Step 2 should be relatively easy, Ray, as such drives are readily
available these days at decent prices.
Step 3 could be a stumbling block...AWS comes to mind, but I've no
experience with that.
On 1/13/2017 1:41 PM, Schwartz, Raymond wrote:
> I found this discussion very informative. But I would like to change a parameter from 46gb to 4tb. What affordable and simple options are there for that amount of data?
> -----Original Message-----
> From: Code for Libraries [mailto:[log in to unmask]] On Behalf Of Kyle Banerjee
> Sent: Tuesday, December 13, 2016 6:05 PM
> To: [log in to unmask]
> Subject: Re: [CODE4LIB] 46 gigabytes
>> Taking things like cost, convenience, and the knowledge that my
>> solution will always include migrating forward, there is what I think I will do:
>> 1. buy a pile o’ SD cards, put multiple copies
>> of my data on each, and physically store
>> some here and some there
>> 2. buy a networked drive, connected it to my
>> hub, and use it locally
>> 3. break down and use some sort of cloud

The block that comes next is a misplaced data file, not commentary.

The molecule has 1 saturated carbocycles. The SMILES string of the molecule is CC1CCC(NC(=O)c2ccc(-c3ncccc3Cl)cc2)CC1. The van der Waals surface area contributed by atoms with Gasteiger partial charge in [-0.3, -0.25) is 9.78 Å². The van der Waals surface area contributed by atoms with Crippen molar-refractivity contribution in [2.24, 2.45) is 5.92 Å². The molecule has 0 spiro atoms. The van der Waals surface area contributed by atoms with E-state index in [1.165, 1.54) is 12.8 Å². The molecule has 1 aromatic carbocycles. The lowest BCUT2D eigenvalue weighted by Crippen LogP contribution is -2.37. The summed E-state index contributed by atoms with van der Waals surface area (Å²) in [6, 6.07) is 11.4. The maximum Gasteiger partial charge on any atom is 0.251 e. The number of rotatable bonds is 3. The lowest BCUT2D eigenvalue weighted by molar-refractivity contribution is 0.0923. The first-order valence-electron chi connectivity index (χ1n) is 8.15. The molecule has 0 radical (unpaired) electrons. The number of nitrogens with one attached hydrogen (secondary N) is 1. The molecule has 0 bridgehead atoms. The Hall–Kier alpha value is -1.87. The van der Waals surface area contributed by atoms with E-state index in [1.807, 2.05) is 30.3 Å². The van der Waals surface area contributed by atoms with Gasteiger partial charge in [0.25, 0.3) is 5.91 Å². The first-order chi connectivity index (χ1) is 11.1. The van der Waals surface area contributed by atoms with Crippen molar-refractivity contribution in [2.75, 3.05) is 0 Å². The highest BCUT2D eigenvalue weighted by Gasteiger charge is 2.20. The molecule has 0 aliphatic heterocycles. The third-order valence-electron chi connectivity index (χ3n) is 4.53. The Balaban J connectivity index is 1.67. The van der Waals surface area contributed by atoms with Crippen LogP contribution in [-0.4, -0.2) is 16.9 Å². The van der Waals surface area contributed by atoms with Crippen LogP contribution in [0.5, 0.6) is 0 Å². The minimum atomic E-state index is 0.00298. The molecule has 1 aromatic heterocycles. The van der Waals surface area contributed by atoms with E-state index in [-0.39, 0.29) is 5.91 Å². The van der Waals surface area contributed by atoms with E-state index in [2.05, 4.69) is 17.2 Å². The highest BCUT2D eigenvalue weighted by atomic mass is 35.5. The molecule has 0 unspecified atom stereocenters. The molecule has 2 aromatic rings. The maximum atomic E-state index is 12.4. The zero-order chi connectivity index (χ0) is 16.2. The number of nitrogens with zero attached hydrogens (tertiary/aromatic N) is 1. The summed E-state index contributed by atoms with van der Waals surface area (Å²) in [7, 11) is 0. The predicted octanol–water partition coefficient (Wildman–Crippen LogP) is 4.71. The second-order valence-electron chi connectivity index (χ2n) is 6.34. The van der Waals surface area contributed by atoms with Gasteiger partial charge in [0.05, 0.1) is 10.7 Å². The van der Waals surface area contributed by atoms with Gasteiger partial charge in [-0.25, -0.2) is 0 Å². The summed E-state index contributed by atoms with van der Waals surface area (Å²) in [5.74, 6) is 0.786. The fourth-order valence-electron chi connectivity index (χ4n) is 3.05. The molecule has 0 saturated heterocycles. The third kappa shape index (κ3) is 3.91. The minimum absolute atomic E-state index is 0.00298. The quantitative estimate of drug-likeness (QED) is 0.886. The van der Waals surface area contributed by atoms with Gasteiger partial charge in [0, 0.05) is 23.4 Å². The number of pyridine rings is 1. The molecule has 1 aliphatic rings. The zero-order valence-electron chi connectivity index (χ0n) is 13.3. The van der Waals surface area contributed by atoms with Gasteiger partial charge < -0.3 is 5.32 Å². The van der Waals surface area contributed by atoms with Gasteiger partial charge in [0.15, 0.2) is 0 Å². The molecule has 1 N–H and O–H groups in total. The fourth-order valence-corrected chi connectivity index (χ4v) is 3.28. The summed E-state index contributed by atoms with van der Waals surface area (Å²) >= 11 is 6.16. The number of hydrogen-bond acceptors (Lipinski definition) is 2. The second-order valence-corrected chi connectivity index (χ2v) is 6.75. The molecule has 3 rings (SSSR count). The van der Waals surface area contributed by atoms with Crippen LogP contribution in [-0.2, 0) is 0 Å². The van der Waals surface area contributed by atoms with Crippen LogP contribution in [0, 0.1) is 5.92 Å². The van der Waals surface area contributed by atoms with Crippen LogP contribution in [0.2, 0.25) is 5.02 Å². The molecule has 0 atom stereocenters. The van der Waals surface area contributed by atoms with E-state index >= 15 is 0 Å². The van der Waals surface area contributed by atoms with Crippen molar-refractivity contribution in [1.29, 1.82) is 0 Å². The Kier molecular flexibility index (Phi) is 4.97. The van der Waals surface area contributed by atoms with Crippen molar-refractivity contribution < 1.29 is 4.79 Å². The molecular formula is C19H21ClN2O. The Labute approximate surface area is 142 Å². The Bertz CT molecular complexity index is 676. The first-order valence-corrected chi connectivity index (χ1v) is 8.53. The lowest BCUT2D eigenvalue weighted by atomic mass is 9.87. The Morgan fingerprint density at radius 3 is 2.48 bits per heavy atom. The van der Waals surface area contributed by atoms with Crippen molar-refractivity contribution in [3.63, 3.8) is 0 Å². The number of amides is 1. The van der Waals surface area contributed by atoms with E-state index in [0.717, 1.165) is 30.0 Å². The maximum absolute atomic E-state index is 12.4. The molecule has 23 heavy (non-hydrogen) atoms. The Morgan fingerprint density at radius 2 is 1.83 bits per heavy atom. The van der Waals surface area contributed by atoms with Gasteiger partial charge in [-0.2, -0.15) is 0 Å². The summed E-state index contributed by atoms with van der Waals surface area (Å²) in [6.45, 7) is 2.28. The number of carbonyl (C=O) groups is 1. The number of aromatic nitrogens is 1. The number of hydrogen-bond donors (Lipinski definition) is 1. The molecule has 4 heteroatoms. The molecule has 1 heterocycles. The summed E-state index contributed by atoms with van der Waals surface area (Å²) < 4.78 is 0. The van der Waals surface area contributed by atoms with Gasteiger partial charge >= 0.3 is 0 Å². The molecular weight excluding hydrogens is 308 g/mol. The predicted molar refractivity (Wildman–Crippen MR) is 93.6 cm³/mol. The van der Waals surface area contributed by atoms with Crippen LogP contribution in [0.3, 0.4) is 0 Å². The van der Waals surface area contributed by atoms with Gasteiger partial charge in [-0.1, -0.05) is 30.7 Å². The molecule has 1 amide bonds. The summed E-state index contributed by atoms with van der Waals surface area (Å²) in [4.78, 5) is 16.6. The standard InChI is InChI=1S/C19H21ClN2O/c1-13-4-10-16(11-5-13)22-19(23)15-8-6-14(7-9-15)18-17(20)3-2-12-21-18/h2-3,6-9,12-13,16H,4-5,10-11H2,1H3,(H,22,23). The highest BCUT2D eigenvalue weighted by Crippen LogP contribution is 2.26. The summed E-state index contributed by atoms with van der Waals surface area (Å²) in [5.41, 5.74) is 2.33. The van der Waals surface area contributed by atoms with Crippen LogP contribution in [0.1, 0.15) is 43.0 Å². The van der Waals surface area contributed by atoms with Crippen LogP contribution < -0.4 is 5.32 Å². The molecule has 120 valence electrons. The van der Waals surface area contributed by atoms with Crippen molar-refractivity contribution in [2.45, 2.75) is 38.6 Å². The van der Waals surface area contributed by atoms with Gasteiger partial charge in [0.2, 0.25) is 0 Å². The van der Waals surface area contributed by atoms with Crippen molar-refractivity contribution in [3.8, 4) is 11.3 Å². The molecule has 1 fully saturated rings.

>> service to make yet more copies of my data
>> 4. re-evaluate in 365 days; this is a never
>> -ending process
> As is this for personal data and there isn't that much of it, there are many paths that will work including the above.
> We have a cultural bias towards squirreling away copies all over the place.
> The advantage is that it's impossible to lose everything. The disadvantage is that it's labor intensive, scales poorly, and synchronization as well as knowing what you can really trust (completeness, integrity, etc) is an issue.
> Given that you can recover deleted files as well as restore previous versions from services such as Google Drive, Dropbox, etc, there's no real reason to keep copies on so many cloud services. You can just use one which can be accessed from your personal computer, cell phone, and over the web
> -- this will be far more convenient and reliable/safe than any solution involving personal hardware.